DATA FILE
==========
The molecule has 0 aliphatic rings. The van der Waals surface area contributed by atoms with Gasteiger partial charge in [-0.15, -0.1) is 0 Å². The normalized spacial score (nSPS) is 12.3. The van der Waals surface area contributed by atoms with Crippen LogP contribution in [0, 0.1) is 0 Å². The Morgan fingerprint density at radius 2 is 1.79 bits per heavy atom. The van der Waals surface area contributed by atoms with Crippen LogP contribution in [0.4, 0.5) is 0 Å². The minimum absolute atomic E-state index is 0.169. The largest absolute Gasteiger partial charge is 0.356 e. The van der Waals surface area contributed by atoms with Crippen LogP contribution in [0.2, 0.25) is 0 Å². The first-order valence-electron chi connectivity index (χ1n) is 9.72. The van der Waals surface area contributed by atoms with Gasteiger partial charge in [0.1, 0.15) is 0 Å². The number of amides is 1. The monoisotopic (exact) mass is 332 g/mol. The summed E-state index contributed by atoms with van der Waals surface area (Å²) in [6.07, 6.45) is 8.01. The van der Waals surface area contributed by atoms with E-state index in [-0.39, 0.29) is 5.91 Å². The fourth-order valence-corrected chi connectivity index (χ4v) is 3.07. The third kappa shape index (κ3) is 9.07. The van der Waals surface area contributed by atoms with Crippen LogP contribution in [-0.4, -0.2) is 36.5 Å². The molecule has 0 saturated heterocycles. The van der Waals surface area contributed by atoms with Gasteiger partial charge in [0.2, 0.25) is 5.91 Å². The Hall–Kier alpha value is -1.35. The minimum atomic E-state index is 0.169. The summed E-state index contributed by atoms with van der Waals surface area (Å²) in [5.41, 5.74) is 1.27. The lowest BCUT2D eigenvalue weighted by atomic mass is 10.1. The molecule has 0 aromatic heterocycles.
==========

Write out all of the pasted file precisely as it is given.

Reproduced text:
The molecule has 0 aliphatic rings. The van der Waals surface area contributed by atoms with Gasteiger partial charge in [-0.15, -0.1) is 0 Å². The normalized spacial score (nSPS) is 12.3. The van der Waals surface area contributed by atoms with Crippen LogP contribution in [0, 0.1) is 0 Å². The Morgan fingerprint density at radius 2 is 1.79 bits per heavy atom. The van der Waals surface area contributed by atoms with Crippen LogP contribution in [0.4, 0.5) is 0 Å². The minimum absolute atomic E-state index is 0.169. The largest absolute Gasteiger partial charge is 0.356 e. The van der Waals surface area contributed by atoms with Crippen LogP contribution in [0.2, 0.25) is 0 Å². The first-order valence-electron chi connectivity index (χ1n) is 9.72. The van der Waals surface area contributed by atoms with Gasteiger partial charge in [0.1, 0.15) is 0 Å². The number of amides is 1. The monoisotopic (exact) mass is 332 g/mol. The summed E-state index contributed by atoms with van der Waals surface area (Å²) in [6.07, 6.45) is 8.01. The van der Waals surface area contributed by atoms with E-state index in [-0.39, 0.29) is 5.91 Å². The fourth-order valence-corrected chi connectivity index (χ4v) is 3.07. The third kappa shape index (κ3) is 9.07. The van der Waals surface area contributed by atoms with Crippen LogP contribution in [-0.4, -0.2) is 36.5 Å². The molecule has 0 saturated heterocycles. The van der Waals surface area contributed by atoms with Gasteiger partial charge in [0.2, 0.25) is 5.91 Å². The Hall–Kier alpha value is -1.35. The minimum atomic E-state index is 0.169. The summed E-state index contributed by atoms with van der Waals surface area (Å²) in [5.41, 5.74) is 1.27. The lowest BCUT2D eigenvalue weighted by atomic mass is 10.1. The molecule has 0 aromatic heterocycles.